DIY Project: Seat Cover

The blue velvet rocker...when hubby and I moved to Texas in 2000, this chair came with us. My parents owned the chair for a number of years, and as a teenager, I remember my dad removing the brown vinyl seat cover and sewing this amazing blue velvet replacement. Yes my dad sewed it, that was not a typo, and yes it went from a brown vinyl to blue velvet. It was an upgrade of epic proportions.

For years the blue velvet chair didn't match anything else in our house, and it was sadly relegated to a corner in the spare bedroom. I liked the rocker, but I didn't like that the blue velvet collected cat fur. Lots of cat fur. At the time, I owned two cats (RIP Stanley and Sniper!), and it became a favorite napping spot. Copious amounts of vacuuming could not remove even the first layer of fur, so I gave up trying and the chair just collected more and more fur.

Last fall we moved to a beautiful house in a really nice neighborhood where people surely don't have blue velvet seat rockers covered in cat fur. Without further adieu, here's how to change out a seat cover DIY style (or with a small army of willing participants).

You will need:
  • your choice of fabric (cost about $8 from Ikea)
  • upholstery tacks (cost about $3 for 2 boxes from Home Depot)
  • a sister with a sewing machine
  • a husband with strong hands
  • hammer
  1. Remove the old seat cover. You will need the use of your husband's strong hands to remove the old tacks holding the fabric in place, and also to remove bolts holding the rocker together. Curse level: 2 (out of a possible high of 5).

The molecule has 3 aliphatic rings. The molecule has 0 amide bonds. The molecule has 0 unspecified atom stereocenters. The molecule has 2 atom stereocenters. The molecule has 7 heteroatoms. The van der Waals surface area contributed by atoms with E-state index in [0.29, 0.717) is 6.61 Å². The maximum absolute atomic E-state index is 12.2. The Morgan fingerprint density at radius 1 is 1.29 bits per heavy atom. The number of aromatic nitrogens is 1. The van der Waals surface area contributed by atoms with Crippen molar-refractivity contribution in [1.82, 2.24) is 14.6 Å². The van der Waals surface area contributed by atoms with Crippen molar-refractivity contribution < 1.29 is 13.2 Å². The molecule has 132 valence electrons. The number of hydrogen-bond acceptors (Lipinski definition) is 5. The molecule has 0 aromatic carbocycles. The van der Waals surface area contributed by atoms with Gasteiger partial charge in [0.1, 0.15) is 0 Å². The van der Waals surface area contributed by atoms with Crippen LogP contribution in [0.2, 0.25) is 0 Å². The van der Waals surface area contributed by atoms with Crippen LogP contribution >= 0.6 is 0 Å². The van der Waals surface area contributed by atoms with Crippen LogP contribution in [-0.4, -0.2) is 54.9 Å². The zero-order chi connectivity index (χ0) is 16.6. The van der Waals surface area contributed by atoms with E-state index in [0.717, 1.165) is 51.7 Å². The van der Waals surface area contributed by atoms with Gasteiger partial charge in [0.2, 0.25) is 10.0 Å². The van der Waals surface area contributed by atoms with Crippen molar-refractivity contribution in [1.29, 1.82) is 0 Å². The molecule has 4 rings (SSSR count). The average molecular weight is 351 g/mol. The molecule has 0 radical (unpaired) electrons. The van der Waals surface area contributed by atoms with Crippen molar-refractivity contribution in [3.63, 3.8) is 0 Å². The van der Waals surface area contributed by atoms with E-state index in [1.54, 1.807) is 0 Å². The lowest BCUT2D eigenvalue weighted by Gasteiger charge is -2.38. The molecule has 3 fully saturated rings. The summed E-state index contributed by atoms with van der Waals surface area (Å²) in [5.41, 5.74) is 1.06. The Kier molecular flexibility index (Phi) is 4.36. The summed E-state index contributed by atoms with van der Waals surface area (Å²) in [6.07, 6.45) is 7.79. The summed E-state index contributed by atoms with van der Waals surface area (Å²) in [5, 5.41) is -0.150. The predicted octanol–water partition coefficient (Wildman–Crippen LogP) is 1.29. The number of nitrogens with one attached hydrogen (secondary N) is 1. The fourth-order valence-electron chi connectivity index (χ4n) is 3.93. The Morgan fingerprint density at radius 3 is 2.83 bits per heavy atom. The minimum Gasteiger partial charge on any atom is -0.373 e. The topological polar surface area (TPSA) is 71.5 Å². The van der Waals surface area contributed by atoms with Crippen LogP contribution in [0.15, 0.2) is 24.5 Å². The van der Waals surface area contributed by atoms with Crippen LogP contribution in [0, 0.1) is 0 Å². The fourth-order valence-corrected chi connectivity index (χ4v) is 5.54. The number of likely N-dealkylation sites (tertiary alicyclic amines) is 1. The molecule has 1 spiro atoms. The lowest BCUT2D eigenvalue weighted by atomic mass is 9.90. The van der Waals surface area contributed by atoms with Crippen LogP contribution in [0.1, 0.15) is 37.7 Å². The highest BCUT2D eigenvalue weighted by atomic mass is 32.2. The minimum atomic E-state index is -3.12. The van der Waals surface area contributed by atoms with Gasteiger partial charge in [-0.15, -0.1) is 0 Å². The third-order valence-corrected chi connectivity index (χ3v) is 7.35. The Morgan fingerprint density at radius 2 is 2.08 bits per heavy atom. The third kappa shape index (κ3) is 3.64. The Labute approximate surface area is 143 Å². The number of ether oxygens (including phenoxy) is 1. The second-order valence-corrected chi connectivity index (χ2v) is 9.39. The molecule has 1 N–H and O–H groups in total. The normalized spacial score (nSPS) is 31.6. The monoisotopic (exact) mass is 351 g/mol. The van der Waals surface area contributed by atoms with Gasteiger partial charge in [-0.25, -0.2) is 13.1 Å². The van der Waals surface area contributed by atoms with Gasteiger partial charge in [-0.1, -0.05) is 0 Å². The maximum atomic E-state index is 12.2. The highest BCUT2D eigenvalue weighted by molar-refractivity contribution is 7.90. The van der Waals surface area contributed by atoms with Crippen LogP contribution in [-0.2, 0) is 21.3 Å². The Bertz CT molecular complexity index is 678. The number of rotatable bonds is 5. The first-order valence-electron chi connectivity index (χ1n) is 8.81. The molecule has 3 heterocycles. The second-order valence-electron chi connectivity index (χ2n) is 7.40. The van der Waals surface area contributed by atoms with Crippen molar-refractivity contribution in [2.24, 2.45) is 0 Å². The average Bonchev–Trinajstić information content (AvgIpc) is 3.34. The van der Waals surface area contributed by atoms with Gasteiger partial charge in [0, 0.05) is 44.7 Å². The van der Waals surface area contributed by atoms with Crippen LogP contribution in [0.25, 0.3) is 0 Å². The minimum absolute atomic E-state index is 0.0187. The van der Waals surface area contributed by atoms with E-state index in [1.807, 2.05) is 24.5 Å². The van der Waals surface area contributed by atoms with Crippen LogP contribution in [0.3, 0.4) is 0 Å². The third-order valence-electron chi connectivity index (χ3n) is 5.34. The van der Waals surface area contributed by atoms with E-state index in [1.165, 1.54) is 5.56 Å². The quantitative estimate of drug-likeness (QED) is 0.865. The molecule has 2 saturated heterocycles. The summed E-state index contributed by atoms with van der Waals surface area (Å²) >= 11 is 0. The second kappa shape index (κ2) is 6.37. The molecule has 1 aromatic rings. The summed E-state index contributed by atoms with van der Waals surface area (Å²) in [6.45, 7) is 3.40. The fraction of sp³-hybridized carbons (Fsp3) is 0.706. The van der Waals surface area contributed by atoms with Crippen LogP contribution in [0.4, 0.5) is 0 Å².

2. Go outside with the now removed cover and shake it a lot to get the fur off. Keep shaking until your arm hurts and the sidewalk is covered with your dead cat's fur. Curse level: 1.
  3. The old seat cover is now your template to sew a new seat cover. No need for measuring! Stick it in a shipping box with your selected fabric and mail it to your sister and her sewing machine. This step may take a shorter amount of time if you are skilled enough to have your own sewing machine, otherwise you could end up waiting a few months for your sister to mail back the new cover. Curse level: 1.
  4. Months later when the box arrives from your sister with your new seat cover, take the chair apart and start yanking the cover over the foam. You cannot do this alone or you will end up with bloody knuckles like I did. Stretching the fabric took about 30 minutes. Curse level: 3.
  5. Now you're ready for tacks! I bought two boxes of tacks, which was barely enough. I suppose it would have been the perfect amount if I didn't crookedly hammer every other tack. They are not easy to pound through fabric nor into the wood behind the fabric. Curse level: 4.
Total cost: Less than $12
Time: Approx. 3 hours
Total # of curses: 11 out of a possible 25

Stay tuned for the next segment where I change out the kitchen chair seat covers...